Reformation Day 2017 and the New Apostolic Reformation

Originally written in Latin by Martin Luther in 1517, the Ninety-Five Theses, which Luther posted on the door of the Cathedral at Wittenburg, are regarded as a primary catalyst for the Protestant Reformation.

The last day in October is special for many Christians who recognize and celebrate Reformation Day. Today marks the 500th Anniversary of one of the most significant events in Western Christian history when Martin Luther nailed his “95 Theses” to the door of the Wittenberg Church in Germany, igniting the Protestant Reformation on October 31, 1517. Luther and other reformers who preceded him, such as John Wycliffe, John Hus, and William Tyndale, were not only concerned with what the Scriptures taught, but they also wanted the common people to have access to read the Bible in their own language. The conditions were perfect, as the truths declared by Luther set most of Europe ablaze with the biblical doctrines of grace.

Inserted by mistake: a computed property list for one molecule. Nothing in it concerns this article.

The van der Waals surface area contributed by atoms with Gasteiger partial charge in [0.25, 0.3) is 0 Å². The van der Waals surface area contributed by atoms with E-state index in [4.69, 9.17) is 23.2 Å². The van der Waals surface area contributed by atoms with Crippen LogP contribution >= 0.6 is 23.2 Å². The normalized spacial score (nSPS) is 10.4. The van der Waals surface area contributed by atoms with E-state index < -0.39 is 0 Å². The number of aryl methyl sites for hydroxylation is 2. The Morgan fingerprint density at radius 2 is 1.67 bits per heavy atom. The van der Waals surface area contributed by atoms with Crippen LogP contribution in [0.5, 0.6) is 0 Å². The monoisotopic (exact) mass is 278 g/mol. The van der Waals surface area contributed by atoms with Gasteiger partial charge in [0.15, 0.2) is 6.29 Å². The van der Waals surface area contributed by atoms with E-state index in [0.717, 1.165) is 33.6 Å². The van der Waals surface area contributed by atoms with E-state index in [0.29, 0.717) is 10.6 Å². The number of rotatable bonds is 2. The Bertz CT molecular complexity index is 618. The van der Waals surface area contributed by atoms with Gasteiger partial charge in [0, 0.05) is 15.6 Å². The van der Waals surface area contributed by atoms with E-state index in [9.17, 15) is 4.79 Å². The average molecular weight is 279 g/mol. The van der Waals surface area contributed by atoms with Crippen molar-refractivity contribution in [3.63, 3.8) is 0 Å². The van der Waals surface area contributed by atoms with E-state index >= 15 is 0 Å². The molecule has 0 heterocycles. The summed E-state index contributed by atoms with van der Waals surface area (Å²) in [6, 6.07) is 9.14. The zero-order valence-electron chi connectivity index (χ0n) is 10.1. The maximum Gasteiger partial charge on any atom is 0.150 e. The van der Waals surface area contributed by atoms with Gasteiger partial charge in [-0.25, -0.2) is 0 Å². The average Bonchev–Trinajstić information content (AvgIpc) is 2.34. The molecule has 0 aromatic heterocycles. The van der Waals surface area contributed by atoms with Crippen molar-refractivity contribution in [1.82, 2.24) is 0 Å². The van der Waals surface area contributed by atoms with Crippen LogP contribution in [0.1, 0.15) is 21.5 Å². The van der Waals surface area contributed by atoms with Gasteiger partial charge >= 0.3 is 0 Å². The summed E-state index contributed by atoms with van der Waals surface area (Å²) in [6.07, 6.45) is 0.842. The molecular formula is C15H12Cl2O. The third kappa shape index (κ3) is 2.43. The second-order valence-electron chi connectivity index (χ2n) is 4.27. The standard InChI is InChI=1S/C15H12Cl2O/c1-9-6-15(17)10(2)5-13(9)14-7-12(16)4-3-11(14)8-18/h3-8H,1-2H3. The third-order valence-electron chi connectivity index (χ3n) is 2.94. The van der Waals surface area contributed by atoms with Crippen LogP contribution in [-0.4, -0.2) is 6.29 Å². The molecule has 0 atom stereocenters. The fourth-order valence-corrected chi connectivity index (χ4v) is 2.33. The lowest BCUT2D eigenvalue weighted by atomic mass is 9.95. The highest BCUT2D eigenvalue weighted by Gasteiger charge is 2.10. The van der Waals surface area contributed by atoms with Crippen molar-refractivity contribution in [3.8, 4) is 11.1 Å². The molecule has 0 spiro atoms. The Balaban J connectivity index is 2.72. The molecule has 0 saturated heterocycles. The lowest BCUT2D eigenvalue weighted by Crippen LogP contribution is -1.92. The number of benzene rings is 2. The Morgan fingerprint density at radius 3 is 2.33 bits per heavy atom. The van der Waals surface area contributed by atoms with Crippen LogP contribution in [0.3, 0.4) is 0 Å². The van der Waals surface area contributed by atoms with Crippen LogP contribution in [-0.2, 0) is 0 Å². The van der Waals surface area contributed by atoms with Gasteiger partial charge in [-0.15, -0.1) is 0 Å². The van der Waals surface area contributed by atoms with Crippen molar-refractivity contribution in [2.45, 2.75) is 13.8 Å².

From the Protestant Reformation emerged five phrases that summarized the movement. Using the word Sola, the Latin word for “alone,” these basic theological beliefs stood boldly in opposition to the prevailing teaching of the Roman Catholic Church at the time.

  • Sola scriptura (“by Scripture alone”) teaches that the Bible is the only inspired and authoritative Word of God, the only source for Christian doctrine, and is accessible to all and that the Bible requires no interpretation outside of itself.

 

  • Sola fide (“by faith alone”) teaches that justification, the act of “being declared right by God”, and assumed to mean exactly “salvation”), is received by faith only, without any mixture of or need for good works, though in classical Protestant theology, saving faith is always evidenced by good works.

 

  • Sola gratia (“by grace alone”) teaches that salvation comes by God’s grace or “unmerited favor” only. This means that salvation is an unearned gift from God through faith in Jesus Christ.